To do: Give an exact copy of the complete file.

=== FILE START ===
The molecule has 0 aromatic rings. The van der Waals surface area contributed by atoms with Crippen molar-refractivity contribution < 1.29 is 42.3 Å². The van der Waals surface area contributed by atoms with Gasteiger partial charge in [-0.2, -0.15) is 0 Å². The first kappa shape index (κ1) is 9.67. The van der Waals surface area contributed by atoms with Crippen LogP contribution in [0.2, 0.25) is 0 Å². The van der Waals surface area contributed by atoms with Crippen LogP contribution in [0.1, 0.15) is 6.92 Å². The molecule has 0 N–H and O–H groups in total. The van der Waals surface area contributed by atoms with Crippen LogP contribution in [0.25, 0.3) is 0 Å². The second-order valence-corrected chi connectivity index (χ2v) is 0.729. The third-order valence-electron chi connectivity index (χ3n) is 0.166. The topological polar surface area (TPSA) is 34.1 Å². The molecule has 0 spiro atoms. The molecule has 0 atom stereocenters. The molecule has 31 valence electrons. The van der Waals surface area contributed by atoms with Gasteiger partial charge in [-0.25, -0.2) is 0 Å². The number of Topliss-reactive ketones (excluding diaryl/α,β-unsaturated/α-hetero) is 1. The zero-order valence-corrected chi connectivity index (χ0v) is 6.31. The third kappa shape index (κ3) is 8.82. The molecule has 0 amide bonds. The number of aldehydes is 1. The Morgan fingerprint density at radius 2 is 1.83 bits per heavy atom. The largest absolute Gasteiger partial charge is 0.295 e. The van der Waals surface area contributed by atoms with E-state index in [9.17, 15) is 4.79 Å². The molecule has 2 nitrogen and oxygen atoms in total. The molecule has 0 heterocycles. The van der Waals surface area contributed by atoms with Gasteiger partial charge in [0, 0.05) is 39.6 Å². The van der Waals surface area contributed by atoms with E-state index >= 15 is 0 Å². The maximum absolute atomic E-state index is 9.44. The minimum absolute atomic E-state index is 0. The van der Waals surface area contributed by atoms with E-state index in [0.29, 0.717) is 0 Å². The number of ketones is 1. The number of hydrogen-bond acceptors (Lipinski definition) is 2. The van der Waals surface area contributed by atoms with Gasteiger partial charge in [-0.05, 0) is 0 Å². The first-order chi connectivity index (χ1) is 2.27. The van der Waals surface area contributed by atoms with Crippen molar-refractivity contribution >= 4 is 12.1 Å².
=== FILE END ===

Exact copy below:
The molecule has 0 aromatic rings. The van der Waals surface area contributed by atoms with Crippen molar-refractivity contribution < 1.29 is 42.3 Å². The van der Waals surface area contributed by atoms with Gasteiger partial charge in [-0.2, -0.15) is 0 Å². The first kappa shape index (κ1) is 9.67. The van der Waals surface area contributed by atoms with Crippen LogP contribution in [0.2, 0.25) is 0 Å². The van der Waals surface area contributed by atoms with Crippen LogP contribution in [0.1, 0.15) is 6.92 Å². The molecule has 0 N–H and O–H groups in total. The van der Waals surface area contributed by atoms with Crippen LogP contribution in [0.25, 0.3) is 0 Å². The second-order valence-corrected chi connectivity index (χ2v) is 0.729. The third-order valence-electron chi connectivity index (χ3n) is 0.166. The topological polar surface area (TPSA) is 34.1 Å². The molecule has 0 spiro atoms. The molecule has 0 atom stereocenters. The molecule has 31 valence electrons. The van der Waals surface area contributed by atoms with Gasteiger partial charge in [-0.25, -0.2) is 0 Å². The number of Topliss-reactive ketones (excluding diaryl/α,β-unsaturated/α-hetero) is 1. The zero-order valence-corrected chi connectivity index (χ0v) is 6.31. The third kappa shape index (κ3) is 8.82. The molecule has 0 amide bonds. The number of aldehydes is 1. The Morgan fingerprint density at radius 2 is 1.83 bits per heavy atom. The largest absolute Gasteiger partial charge is 0.295 e. The van der Waals surface area contributed by atoms with E-state index in [9.17, 15) is 4.79 Å². The molecule has 2 nitrogen and oxygen atoms in total. The molecule has 0 heterocycles. The van der Waals surface area contributed by atoms with Gasteiger partial charge in [0, 0.05) is 39.6 Å². The van der Waals surface area contributed by atoms with E-state index >= 15 is 0 Å². The maximum absolute atomic E-state index is 9.44. The minimum absolute atomic E-state index is 0. The van der Waals surface area contributed by atoms with E-state index in [0.29, 0.717) is 0 Å². The number of ketones is 1. The number of hydrogen-bond acceptors (Lipinski definition) is 2. The van der Waals surface area contributed by atoms with Gasteiger partial charge in [-0.05, 0) is 0 Å². The first-order chi connectivity index (χ1) is 2.27. The van der Waals surface area contributed by atoms with Crippen molar-refractivity contribution >= 4 is 12.1 Å².